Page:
I mean, we are all adults here right? Now unless the words are so socially unacceptable (let’s face it a few are), like the notorious C-word that has been banned from my house for years, that not only do we blush a bit when encountering them we also feel slightly (or not so slightly) offended.

But getting right down to where the carpet meets the floor, who decides what is an acceptable four letter word? Like I surmised earlier, are we not all adults? Surely we’ve heard enough ‘damns’ and ‘hells’ in our short lifetime that we’ve grown accustomed to the more ‘colourful’ aspects of speech and the written word.

The esteemed George Carlin (May 12, 1937 – June 22, 2008) used to have a list of words that you could not say on television. I do believe that the list originally consisted of just seven words and were actually words you could not say on stage. Carlin, for those of you who don’t remember or were not around back in the day, was removed from a Las Vegas stage for saying the word ‘shit’ onstage.

Now gentle reader (or the editorial staff at WordPress) if that word just shocked and offended you, might I suggest reading something that is less likely to offend? Like the many editions of Dick and Jane primers or perhaps any Dr Seuss book laying around out there in book land.

Signature of Dr. Seuss
Signature of Dr. Seuss (Photo credit: Wikipedia)

The very fact that the editor, who was helpfully pointing out that the ‘four letter words’ used in the post were in keeping with the “blunt humour” of the post itself, felt he had to justify the four letter words is disturbing. Not to mention erudite. I’ve not encountered the phrase ‘blunt humour’ before.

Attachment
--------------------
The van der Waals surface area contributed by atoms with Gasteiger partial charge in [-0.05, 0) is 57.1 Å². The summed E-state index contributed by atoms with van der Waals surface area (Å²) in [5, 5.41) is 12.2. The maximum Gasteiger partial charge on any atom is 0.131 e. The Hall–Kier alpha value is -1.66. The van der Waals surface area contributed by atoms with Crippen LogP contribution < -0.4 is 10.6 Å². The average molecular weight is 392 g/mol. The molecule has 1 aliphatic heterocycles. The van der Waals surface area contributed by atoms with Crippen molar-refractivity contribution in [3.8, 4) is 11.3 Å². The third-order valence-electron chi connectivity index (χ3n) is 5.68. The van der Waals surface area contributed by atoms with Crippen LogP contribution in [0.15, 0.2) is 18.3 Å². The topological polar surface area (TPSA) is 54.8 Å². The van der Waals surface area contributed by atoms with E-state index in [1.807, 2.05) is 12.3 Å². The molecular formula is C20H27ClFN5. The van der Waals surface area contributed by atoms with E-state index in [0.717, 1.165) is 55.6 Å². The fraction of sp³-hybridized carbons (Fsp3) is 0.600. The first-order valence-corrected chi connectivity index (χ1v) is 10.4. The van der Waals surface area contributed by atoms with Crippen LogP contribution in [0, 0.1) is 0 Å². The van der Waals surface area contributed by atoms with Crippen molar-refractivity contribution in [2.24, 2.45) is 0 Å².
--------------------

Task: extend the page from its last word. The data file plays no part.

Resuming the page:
Blunt Humour? I’ll have to look that one up. Perhaps if I hadn’t been so busy using four letter expletives in my own blog posts I would be more familiar with that term.

It is scary that the editor had to ‘justify’ the use of everyday words that might just offend somebody. It’s like the world is full of Annie Wilkes‘s who despise the use of the four letter language that quite a few of us use on a daily basis. I’m not saying that we all walk around talking or writing like the world’s worst potty mouth, but come on.

Do I really have to continually substitute darn for damn or heck for hell? Maybe I should just be a cock-a-doodie brat and not substitute any of those oogy old swear words.  What’s the worst that can happen? Will some bitching mean fundamentalist break into my house and hobble me?

I suppose I could get a visit from the Good Word Fairy who just might wash out my mouth with soap and make me write a 1000 times on my blog that I will not use dirty four letter words in my posts again.

I might even decide to use the more offensive words of the four letter variety in my future posts! I mean, why the hell not.

I’d write some more on this business of offensive language and it’s tendency to offend folks who still suffer from the ‘vapors’ but I’ll have to stop.

Someone’s just knocked on the door…

Last Words (book)
Last Words (book) (Photo credit: Wikipedia)